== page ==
July 03, 2020

VMblog #WorkFromHome Series Q&A with Simon Townsend, CMO, IGEL

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About a third of Americans are now working from home, more ever than before.  And quite simply, that's due in large part because of COVID-19 and the pandemic that was unleashed across the globe this year. 

In this latest VMblog #WorkFromHome Series, we're exploring what technology means in this current paradigm shift of working remotely.  And in order to do that, we're reaching out to industry experts to help shine a light on the subject.  We're asking these experts to offer up their opinions and advice on what's taking place now and where things go in the future. 

In this Q&A, VMblog connected with industry expert, Simon Townsend, CMO for IGEL, to get his opinion on the work from home topic and at the same time, find out more about the company's work from home offerings.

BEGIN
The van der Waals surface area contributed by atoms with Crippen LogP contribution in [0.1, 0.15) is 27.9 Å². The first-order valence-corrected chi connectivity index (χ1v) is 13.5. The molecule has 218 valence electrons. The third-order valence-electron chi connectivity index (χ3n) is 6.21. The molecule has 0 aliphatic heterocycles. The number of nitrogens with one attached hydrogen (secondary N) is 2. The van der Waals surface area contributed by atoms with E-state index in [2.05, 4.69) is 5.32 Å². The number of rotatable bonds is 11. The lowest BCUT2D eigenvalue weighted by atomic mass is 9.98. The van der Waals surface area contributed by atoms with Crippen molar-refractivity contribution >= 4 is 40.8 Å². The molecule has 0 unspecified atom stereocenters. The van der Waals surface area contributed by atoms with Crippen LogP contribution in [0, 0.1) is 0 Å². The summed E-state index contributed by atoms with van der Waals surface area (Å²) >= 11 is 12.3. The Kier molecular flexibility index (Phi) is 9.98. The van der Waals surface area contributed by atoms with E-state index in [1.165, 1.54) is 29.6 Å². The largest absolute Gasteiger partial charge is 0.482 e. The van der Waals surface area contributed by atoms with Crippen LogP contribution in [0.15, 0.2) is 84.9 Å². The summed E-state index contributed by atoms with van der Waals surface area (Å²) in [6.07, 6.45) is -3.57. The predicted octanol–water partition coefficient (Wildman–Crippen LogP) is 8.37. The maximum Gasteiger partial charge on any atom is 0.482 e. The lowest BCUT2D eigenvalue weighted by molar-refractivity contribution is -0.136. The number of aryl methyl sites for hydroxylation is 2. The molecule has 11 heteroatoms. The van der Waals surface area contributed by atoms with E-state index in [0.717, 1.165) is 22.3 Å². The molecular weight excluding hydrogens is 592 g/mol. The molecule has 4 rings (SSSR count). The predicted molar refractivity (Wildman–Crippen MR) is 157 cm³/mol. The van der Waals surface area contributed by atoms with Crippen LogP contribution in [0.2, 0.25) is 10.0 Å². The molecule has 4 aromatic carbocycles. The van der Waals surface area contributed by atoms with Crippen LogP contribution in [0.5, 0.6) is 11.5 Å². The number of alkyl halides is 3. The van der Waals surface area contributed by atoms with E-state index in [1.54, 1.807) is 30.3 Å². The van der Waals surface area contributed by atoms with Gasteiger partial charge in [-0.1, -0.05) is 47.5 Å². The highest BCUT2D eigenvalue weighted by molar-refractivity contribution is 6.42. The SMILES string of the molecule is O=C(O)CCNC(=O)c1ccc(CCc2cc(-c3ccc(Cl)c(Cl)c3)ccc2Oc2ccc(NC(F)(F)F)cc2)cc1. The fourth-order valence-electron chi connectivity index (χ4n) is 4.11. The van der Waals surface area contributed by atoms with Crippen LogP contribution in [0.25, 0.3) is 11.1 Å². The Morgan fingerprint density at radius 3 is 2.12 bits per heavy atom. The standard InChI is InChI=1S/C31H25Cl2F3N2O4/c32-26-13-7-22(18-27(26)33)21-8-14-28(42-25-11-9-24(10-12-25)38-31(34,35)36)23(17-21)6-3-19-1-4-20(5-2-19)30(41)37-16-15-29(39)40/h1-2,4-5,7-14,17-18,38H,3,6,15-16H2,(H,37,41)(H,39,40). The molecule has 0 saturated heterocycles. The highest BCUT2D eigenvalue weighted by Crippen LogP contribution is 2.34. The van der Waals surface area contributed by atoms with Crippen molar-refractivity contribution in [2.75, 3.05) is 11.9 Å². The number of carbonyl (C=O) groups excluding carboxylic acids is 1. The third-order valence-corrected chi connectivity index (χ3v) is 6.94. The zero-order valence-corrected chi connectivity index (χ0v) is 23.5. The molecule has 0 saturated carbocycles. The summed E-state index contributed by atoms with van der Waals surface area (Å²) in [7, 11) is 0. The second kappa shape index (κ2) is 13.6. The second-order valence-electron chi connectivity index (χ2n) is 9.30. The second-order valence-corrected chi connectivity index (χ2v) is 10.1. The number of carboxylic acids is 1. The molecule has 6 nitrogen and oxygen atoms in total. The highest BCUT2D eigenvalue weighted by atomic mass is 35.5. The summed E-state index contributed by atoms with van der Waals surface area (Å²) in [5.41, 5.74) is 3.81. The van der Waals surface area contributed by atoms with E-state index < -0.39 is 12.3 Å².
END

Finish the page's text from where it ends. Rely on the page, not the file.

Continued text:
VMblog: We've all been witness to a global pandemic, and it's changed the way we work.  More than ever, we're seeing a large percentage of people working from home.  How has this shift in the way we work changed the way companies are dealing with their employees?

Simon Townsend:  At this moment in time we do not know how long the pandemic will last. But for those who are fortunate enough to be able to work from home (WFH), so far it has demonstrated that employees can be productive and that corporate culture around WFH is changing.

Early in the pandemic, a Gartner CFO Survey revealed that 74% intend to shift some employees to remote work permanently, a sentiment that is reflected in recent announcements from Twitter and other large tech companies about allowing employees to work from home forever, if they want to. The fact is, we are in the midst of a sea-change, and it's happening at lightning speed.